If you’re engaged, chances are that you’ve gotten differing views from family, friends and colleagues on whether or not you should get a prenuptial agreement. Some people may argue that you need to protect yourself and your assets should the marriage end in divorce. Others may contend that getting a prenup can damage a couple’s trust in each other.
Every couple enters a marriage with varying levels of assets, debt and responsibilities. That’s why prenups are more important for some than others. Below are two key situations in which a prenup is a wise choice to help avoid serious financial issues should you not live happily every after.
You have assets that you want to keep separate
If you have significant assets — whether they are liquid, like a large inheritance, or tied up in property or a business — and you want to help ensure that those assets remain yours alone, facilitating a divorce without splitting assets, a prenup is important. Of course, you still need to be careful not to commingle those assets with your spouse to ensure that they remain separate.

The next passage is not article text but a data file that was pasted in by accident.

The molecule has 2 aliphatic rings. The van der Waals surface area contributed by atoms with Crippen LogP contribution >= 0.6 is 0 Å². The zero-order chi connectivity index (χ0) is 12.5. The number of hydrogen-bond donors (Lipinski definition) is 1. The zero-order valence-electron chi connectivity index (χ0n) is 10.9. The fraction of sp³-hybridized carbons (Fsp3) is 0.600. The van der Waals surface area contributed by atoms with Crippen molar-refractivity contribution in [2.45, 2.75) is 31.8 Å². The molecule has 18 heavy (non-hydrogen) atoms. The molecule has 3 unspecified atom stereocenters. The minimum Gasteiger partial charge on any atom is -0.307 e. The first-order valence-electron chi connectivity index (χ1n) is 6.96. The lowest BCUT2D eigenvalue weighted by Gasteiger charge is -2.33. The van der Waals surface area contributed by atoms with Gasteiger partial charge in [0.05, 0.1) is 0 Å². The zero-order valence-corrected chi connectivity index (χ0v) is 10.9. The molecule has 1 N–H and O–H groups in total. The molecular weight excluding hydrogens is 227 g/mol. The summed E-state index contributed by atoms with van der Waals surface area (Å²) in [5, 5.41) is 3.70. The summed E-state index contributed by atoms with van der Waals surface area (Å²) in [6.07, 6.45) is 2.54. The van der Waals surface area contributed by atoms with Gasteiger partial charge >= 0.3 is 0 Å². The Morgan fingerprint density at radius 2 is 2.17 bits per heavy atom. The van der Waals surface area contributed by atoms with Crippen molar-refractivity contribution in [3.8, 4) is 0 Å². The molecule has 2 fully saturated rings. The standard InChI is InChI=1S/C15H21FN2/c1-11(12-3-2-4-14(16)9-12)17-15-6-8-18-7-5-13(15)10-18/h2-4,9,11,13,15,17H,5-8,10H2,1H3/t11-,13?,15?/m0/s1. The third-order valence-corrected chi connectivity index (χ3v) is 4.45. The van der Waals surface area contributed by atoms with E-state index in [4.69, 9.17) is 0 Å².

If you have ownership in a business, a prenup is recommended to keep your spouse from being able to claim part of that business that you’ve started and built on your own or that you’ve inherited or share with your family.
You have debt
Most everyone has some debt. However, it’s essential for engaged couples to have a frank discussion about just how much each of them has. People are often embarrassed to admit that they’ve run up thousands of dollars in credit card debt or have outstanding medical bills.
Too often, people don’t learn these things until it’s too late and they end up with responsibility for their spouse’s debt. A prenup can help couples keep the debt they bring into the marriage separate from that of their spouse.
As you move through your divorce, it can help to think about the future in every aspect: Property division, alimony, child support, custody rights, and everything else. It’s also crucial to consider the emotional aspects, such as understanding if dating during divorce is considered infidelity, as this can have implications in certain legal situations. Make sure you know what legal options you have.
Source: PopSugar, “Should You Get a Prenup? 4 Questions to Ask Yourself First,” Jen Glantz, Nov. 26, 2017